Eye For Film >> Movies >> Mirrorball|Global Selection (2005) Film Review
Reviewed by: George Williamson
Rarely will you see a collection of music videos so widely varied and yet of such consistently high quality as the selection assembled from all around the world for Mirrorball.
Global Selection. There's a massive diversity of styles; from claymation little dogs to slowmotion chairstack collapses to bluescreen eyeball dancing to automobile explosion; it's all here and almost all brilliant.
This fine assortment kicks off with a somewhat surreal offering for Vitalic made by the Pleix collective, continuing in their style of cleanly minimal visuals by capturing various canines leaping against a plain background on ultra high speed film. The effect is almost one of zero gravity - jowls flap, fur flies, eyes glisten all at a mesmerisingly slow pace - the catchy electro tune synched beautifully with the flowing visuals. It's an incredibly cool short film that's immaculately produced.
The next film of note is Lucky, a short by Nash Edgerton, showing you exactly what to to and not do when trapped in the boot of a speeding car with a brick on the accelerator. Similarly action packed is Justice vs. Simian's We Are Your Friends which appears to be the aftermath of a debauched party in a conceptual artist's studio. Various people wake to find themselves attired oddly and positioned precariously within what could only be dubbed art-traps which proceed collapse in beautifully inevitable slow motion. It's very bizarre, but a great track that is well matched by the surreal video.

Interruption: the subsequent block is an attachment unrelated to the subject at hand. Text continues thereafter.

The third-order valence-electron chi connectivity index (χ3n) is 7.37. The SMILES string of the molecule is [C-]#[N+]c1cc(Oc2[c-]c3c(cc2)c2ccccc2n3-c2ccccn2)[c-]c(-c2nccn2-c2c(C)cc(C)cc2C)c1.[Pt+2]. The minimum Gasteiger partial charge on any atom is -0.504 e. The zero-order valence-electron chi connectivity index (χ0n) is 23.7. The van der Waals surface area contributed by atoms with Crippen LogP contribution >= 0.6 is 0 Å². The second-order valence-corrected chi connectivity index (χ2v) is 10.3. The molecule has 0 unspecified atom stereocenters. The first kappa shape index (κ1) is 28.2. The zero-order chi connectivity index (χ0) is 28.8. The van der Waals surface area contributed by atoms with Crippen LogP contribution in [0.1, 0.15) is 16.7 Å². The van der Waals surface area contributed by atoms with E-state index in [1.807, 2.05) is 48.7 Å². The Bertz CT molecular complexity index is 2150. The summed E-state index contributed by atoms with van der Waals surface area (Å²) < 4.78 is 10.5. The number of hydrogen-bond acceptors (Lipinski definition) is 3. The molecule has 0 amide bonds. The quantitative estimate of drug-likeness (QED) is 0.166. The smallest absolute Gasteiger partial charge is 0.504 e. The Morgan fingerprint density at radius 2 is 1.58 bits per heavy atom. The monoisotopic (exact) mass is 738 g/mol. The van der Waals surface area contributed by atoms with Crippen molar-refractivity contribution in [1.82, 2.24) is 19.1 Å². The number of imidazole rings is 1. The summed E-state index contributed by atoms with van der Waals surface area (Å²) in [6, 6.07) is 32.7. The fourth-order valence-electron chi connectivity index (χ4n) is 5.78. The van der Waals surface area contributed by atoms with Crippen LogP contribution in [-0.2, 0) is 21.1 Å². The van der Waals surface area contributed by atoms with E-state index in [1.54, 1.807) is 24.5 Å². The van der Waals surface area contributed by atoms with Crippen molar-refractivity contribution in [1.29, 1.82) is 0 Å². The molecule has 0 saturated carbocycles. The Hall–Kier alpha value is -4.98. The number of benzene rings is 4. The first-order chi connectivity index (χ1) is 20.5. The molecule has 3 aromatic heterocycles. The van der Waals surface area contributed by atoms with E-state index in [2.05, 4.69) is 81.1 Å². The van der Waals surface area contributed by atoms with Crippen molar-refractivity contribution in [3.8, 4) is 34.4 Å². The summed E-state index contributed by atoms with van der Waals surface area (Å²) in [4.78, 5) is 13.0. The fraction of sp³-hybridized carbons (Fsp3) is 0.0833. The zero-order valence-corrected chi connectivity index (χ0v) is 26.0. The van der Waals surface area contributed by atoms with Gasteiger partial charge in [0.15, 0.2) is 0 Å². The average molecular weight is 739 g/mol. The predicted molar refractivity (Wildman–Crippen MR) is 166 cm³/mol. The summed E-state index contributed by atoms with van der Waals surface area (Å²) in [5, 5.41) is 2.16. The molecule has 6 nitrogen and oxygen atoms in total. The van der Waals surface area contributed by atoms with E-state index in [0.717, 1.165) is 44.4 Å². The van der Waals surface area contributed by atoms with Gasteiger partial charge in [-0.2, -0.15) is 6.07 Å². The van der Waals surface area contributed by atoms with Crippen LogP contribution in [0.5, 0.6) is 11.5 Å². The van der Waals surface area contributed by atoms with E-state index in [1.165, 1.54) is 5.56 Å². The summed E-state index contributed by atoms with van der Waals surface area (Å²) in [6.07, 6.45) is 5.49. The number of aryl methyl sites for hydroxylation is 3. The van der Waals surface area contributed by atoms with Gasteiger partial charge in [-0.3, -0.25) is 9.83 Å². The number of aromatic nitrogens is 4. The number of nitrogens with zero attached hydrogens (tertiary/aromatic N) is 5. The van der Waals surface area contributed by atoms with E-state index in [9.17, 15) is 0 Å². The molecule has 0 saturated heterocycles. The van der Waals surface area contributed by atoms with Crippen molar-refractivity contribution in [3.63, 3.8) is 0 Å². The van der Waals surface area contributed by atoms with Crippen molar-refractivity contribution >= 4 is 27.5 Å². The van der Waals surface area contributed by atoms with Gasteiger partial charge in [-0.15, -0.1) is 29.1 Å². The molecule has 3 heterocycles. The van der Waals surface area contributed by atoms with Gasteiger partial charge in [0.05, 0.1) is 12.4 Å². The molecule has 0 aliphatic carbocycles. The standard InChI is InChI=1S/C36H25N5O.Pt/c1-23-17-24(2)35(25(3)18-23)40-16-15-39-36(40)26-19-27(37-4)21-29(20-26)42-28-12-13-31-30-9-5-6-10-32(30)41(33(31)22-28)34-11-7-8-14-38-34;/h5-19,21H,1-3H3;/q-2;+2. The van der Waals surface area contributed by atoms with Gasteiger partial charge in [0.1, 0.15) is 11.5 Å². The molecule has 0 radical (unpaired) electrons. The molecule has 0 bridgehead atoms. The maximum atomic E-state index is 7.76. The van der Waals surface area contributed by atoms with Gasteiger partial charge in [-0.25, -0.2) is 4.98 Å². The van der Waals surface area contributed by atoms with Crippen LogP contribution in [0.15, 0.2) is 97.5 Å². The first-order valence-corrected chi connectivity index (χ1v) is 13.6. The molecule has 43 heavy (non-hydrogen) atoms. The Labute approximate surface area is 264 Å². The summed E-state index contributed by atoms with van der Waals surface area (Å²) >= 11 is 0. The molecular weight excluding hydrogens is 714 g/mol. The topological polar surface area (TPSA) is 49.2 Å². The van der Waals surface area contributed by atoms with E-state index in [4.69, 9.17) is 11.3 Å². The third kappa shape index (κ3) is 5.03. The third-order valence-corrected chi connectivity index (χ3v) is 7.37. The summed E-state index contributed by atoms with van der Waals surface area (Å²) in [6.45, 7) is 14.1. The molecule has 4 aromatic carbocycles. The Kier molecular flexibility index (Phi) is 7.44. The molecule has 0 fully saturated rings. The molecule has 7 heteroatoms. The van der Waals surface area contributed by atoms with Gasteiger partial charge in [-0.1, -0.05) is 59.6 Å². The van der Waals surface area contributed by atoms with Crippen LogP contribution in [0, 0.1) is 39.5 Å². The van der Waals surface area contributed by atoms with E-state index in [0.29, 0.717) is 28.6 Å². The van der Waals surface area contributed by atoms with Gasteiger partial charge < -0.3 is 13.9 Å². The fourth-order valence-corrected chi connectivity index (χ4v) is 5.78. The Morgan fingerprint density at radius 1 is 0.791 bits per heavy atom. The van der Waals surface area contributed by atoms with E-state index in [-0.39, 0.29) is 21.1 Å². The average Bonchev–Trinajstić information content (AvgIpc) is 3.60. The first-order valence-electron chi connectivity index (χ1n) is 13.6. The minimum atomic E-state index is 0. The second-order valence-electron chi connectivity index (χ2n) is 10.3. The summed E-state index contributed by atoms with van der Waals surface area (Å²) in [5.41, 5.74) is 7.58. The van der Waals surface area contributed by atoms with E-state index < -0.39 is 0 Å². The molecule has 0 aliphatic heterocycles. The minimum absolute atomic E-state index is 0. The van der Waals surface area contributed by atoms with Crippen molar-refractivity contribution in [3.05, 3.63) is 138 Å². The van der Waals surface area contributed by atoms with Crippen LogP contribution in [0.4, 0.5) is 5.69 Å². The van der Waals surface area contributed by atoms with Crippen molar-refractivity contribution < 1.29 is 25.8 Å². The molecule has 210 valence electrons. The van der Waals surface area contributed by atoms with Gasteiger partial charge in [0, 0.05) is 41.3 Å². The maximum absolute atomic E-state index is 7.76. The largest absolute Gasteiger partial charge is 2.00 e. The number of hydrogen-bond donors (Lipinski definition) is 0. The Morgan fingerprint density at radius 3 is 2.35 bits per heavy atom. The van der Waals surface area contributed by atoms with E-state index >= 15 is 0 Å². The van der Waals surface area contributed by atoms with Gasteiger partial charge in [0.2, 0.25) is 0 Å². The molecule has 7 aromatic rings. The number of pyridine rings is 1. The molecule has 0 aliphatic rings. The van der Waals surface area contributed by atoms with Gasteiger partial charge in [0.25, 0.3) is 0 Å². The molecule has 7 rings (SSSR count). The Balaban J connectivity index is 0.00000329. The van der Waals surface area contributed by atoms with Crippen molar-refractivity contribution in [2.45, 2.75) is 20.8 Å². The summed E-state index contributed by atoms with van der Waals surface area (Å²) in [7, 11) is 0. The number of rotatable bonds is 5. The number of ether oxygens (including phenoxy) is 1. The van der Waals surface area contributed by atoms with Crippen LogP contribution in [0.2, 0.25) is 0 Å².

Another gem is the video for Polysics' fantastic track I My Me Mine - a crazy mix of robotic dancing schoolgirls, traffic cops and band leaders. It's just plain weird, but utterly unforgettable, and the grooving is only matched by that in OK Go's self produced video for A Million Ways. The foursome of geeky looking indie rockers perform a complex choreographed routine on their patio that would put Napoleon Dynamite to shame.
Unfortunately there are some disappointments in the programme, particularly Michel Gondry's videos for Kayne West and The White Stripes - both entirely Gondry, but their quirky weirdness isn't quite odd enough to match his classic promos. Also the video for Sigur Ros' Saeglopur is pleasant, but doesn't quite live up to the rest of the selection - although it is a nice track. However, these are definitely in the minority, and in another collection could be highlights.
I could talk about the various other amazing videos in this showcase - Olivier Gondry's incredible flow-mo distortions for Tiga, Nagi Noda's crazy eyeball headed singers for Ogiyahgi, Olivier Martin's short claymation about the squashing of little dogs for Ignatus, Callum Cooper's illustration of Fortknight Productions' educational track on How to Make a Beat - but I'd be here all night. All I can say is that if you can only see one film of the Mirrorball programme then it should be Global Selection; you won't see anything better.Reviewed on: 07 Sep 2006